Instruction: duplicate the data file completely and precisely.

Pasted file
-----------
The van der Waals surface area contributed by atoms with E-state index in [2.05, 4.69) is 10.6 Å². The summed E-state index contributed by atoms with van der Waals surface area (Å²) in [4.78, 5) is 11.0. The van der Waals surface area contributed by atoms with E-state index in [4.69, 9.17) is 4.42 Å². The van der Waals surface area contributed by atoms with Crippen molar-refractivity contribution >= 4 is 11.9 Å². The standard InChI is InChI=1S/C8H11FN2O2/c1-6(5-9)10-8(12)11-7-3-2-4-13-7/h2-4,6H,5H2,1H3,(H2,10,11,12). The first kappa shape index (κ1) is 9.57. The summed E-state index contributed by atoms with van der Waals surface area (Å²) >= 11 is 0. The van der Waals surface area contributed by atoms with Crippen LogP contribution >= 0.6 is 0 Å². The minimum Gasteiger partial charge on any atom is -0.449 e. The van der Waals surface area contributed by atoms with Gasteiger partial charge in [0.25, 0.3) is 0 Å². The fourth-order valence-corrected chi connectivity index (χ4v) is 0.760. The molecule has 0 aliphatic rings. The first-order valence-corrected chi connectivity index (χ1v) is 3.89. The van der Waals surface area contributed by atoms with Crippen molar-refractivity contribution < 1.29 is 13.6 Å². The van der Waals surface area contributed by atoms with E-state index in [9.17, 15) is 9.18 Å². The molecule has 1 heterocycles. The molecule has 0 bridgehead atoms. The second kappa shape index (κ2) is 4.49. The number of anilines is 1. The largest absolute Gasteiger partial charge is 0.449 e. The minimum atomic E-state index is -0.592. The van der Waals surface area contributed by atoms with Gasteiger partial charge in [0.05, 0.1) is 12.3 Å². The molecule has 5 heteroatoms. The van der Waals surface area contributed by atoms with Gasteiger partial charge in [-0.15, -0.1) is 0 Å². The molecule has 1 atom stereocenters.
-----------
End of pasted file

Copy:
The van der Waals surface area contributed by atoms with E-state index in [2.05, 4.69) is 10.6 Å². The summed E-state index contributed by atoms with van der Waals surface area (Å²) in [4.78, 5) is 11.0. The van der Waals surface area contributed by atoms with E-state index in [4.69, 9.17) is 4.42 Å². The van der Waals surface area contributed by atoms with Crippen molar-refractivity contribution >= 4 is 11.9 Å². The standard InChI is InChI=1S/C8H11FN2O2/c1-6(5-9)10-8(12)11-7-3-2-4-13-7/h2-4,6H,5H2,1H3,(H2,10,11,12). The first kappa shape index (κ1) is 9.57. The summed E-state index contributed by atoms with van der Waals surface area (Å²) >= 11 is 0. The van der Waals surface area contributed by atoms with Crippen LogP contribution >= 0.6 is 0 Å². The minimum Gasteiger partial charge on any atom is -0.449 e. The van der Waals surface area contributed by atoms with Gasteiger partial charge in [0.25, 0.3) is 0 Å². The fourth-order valence-corrected chi connectivity index (χ4v) is 0.760. The molecule has 0 aliphatic rings. The first-order valence-corrected chi connectivity index (χ1v) is 3.89. The van der Waals surface area contributed by atoms with Crippen molar-refractivity contribution < 1.29 is 13.6 Å². The van der Waals surface area contributed by atoms with E-state index in [9.17, 15) is 9.18 Å². The molecule has 1 heterocycles. The molecule has 0 bridgehead atoms. The second kappa shape index (κ2) is 4.49. The number of anilines is 1. The largest absolute Gasteiger partial charge is 0.449 e. The minimum atomic E-state index is -0.592. The van der Waals surface area contributed by atoms with Gasteiger partial charge in [0.05, 0.1) is 12.3 Å². The molecule has 5 heteroatoms. The van der Waals surface area contributed by atoms with Gasteiger partial charge in [-0.15, -0.1) is 0 Å². The molecule has 1 atom stereocenters.